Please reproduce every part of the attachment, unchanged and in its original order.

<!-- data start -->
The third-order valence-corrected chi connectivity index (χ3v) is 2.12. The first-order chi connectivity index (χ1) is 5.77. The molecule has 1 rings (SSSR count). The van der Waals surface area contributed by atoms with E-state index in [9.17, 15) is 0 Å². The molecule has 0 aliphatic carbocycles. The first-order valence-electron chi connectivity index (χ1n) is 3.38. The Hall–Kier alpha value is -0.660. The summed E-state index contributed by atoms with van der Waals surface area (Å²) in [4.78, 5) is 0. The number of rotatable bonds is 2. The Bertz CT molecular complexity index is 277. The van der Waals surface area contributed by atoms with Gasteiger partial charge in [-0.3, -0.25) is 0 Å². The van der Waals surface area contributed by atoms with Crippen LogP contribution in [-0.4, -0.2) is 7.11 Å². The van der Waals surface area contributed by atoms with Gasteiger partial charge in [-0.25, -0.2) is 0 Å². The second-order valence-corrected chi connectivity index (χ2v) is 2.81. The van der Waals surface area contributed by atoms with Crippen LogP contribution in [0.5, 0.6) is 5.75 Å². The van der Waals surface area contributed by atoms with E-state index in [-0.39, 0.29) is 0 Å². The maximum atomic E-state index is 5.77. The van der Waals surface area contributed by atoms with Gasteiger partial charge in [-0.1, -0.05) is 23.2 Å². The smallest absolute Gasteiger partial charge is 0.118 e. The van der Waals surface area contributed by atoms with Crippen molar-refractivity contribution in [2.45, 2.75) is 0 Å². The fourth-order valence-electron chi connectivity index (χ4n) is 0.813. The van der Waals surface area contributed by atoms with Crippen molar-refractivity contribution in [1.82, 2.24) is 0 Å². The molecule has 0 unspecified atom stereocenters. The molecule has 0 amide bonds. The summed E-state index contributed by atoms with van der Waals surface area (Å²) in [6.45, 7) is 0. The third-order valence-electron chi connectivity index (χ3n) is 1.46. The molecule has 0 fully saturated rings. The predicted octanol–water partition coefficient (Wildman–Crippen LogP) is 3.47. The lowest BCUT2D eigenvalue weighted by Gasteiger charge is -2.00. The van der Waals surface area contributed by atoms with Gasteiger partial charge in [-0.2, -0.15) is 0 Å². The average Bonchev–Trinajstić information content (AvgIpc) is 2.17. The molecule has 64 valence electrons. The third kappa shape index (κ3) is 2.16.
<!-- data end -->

The third-order valence-corrected chi connectivity index (χ3v) is 2.12. The first-order chi connectivity index (χ1) is 5.77. The molecule has 1 rings (SSSR count). The van der Waals surface area contributed by atoms with E-state index in [9.17, 15) is 0 Å². The molecule has 0 aliphatic carbocycles. The first-order valence-electron chi connectivity index (χ1n) is 3.38. The Hall–Kier alpha value is -0.660. The summed E-state index contributed by atoms with van der Waals surface area (Å²) in [4.78, 5) is 0. The number of rotatable bonds is 2. The Bertz CT molecular complexity index is 277. The van der Waals surface area contributed by atoms with Gasteiger partial charge in [-0.3, -0.25) is 0 Å². The van der Waals surface area contributed by atoms with Crippen LogP contribution in [-0.4, -0.2) is 7.11 Å². The van der Waals surface area contributed by atoms with Gasteiger partial charge in [-0.25, -0.2) is 0 Å². The second-order valence-corrected chi connectivity index (χ2v) is 2.81. The van der Waals surface area contributed by atoms with Crippen LogP contribution in [0.5, 0.6) is 5.75 Å². The van der Waals surface area contributed by atoms with E-state index in [-0.39, 0.29) is 0 Å². The maximum atomic E-state index is 5.77. The van der Waals surface area contributed by atoms with Gasteiger partial charge in [-0.1, -0.05) is 23.2 Å². The smallest absolute Gasteiger partial charge is 0.118 e. The van der Waals surface area contributed by atoms with Crippen molar-refractivity contribution in [2.45, 2.75) is 0 Å². The fourth-order valence-electron chi connectivity index (χ4n) is 0.813. The van der Waals surface area contributed by atoms with Crippen molar-refractivity contribution in [1.82, 2.24) is 0 Å². The molecule has 0 unspecified atom stereocenters. The molecule has 0 amide bonds. The summed E-state index contributed by atoms with van der Waals surface area (Å²) in [6.45, 7) is 0. The third-order valence-electron chi connectivity index (χ3n) is 1.46. The molecule has 0 fully saturated rings. The predicted octanol–water partition coefficient (Wildman–Crippen LogP) is 3.47. The lowest BCUT2D eigenvalue weighted by Gasteiger charge is -2.00. The van der Waals surface area contributed by atoms with Gasteiger partial charge in [-0.2, -0.15) is 0 Å². The average Bonchev–Trinajstić information content (AvgIpc) is 2.17. The molecule has 64 valence electrons. The third kappa shape index (κ3) is 2.16.